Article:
But instead of being attended to compassionately, she was made to wait for two hours in the community service centre then had to give her report at an open counter in front of everyone in the room.
Worse still, the officer on duty then refused to take the case, telling her instead: “Just go home, get some sleep, sober up and come back in the morning”.
It was only after Thola phoned her father, who came to the police station and complained, that the officer agreed to open a case and take her to a forensic facility to receive medical attention.
Unfortunately, stories like Thola's are not uncommon as some police officers are not trained in the correct procedure for reporting sexual assault or rape and many survivors do not know their rights.
The Charter for Victims of Crime in South Africa sets out a number of rights, including that you have the right to:
* report the crime if someone has raped you;
* give and receive information about the rape
* be treated with respect for your dignity and privacy by all members of the criminal justice system.
The police officer on duty is legally obliged to take your report. S/he cannot turn you away if you have been drinking, according to the time of day or night, how long ago the crime was committed or where the rape happened.
* have the right to talk to a female officer;
* to make your report in your own language and in a private room. All police stations in South Africa are supposed to have victim friendly rooms set up for this very purpose.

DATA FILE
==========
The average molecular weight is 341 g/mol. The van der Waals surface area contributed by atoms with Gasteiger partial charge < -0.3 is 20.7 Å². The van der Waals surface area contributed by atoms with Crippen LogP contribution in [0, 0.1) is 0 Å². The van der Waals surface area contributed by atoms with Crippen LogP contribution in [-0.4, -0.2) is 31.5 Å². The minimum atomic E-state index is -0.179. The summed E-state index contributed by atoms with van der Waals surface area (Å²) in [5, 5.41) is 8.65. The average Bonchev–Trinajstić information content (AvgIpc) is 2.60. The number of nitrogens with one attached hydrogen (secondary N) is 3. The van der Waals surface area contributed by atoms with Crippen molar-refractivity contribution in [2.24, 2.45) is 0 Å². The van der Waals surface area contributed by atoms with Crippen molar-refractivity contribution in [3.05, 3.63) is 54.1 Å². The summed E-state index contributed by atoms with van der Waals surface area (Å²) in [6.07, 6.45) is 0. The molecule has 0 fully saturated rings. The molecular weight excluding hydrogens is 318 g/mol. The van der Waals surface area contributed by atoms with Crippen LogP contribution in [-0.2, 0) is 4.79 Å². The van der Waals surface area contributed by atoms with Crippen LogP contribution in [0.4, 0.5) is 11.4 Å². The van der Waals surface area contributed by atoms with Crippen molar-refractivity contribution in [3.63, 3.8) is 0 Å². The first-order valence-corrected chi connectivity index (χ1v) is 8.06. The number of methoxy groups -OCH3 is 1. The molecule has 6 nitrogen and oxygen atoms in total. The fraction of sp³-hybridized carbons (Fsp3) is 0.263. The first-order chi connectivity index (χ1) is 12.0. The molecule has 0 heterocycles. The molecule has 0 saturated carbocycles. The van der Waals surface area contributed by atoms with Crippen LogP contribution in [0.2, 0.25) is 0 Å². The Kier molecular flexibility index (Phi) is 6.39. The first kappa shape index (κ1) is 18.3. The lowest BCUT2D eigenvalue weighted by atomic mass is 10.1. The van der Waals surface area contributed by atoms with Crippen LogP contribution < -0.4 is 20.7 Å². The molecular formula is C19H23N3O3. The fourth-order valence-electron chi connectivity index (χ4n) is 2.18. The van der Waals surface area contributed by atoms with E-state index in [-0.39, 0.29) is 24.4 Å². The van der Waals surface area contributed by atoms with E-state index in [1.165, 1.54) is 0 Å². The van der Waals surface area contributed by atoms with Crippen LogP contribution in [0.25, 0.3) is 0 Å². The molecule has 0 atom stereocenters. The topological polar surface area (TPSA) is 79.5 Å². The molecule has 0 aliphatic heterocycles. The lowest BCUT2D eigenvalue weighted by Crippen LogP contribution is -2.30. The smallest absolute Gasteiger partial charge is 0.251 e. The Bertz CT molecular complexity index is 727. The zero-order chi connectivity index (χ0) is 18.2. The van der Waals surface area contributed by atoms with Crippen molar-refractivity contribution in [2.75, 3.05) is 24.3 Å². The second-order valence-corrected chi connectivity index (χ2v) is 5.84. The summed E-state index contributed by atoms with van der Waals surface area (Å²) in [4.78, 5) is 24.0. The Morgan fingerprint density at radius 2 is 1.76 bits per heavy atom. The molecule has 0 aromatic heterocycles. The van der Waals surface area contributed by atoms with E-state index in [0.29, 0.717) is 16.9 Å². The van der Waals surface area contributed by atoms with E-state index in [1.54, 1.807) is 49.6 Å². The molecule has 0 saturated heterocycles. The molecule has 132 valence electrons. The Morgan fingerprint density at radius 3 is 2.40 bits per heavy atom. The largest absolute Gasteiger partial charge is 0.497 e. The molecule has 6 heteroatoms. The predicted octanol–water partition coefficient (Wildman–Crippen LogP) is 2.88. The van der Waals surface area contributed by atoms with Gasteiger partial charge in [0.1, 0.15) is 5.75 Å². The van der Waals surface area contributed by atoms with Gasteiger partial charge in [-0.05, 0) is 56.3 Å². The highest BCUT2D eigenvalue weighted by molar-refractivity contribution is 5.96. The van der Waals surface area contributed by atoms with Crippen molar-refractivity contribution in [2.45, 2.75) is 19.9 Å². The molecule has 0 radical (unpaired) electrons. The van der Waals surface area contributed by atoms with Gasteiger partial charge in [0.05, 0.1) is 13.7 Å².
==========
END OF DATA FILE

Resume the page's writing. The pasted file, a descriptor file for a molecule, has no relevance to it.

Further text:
If police officers refuse to take your report, they are violating your right to medical attention, and also risk the degradation of critical forensic evidence. You can ask to speak to the Station Commissioner and if they still refuse to take your case, you can go straight to a clinical forensic facility (usually based at a hospital), which will call the police. Later, you can lodge a complaint with your provincial police commissioner.
Insensitive behaviour by service providers can extend and prolong the trauma of rape and this is called “secondary victimization”.
Police officials can cause survivors great distress when they do not take rape cases seriously or doubt the report made by a survivor. Because officials sometimes have misguided ideas about rape, certain groups are at greater risk of not being taken as seriously, particularly men who have been raped, those raped by someone they know, women from poor communities, old people, children, people with disabilities and people from the lesbian, gay, bisexual, transgender and intersex (LGBTI) communities.
But reporting rape to the police can be distressing even if staff members are kind and sensitive. Retelling the story to many different people can force the survivor to relive the same traumatic feelings experienced during the rape itself.
Making sure the person arriving at the police station knows that their case is being taken seriously no matter what will help minimise the threat they feel about the process that lies ahead of them as well as reducing some of the trauma they have already experienced.
It will also enhance their sense of fairness, since they are victims of a cruel injustice. Being attentive, asking relevant questions, showing interest and concern and telling the person that their case is being taken seriously should be an explicit part of police protocol.
* Name changed at person’s request.
Emily Whiteside is an intern at the Rape Crisis Cape Town Trust and Kathleen Dey is Director of the Trust. Rape Crisis has a 24-hour crisis line on 021 447 9762.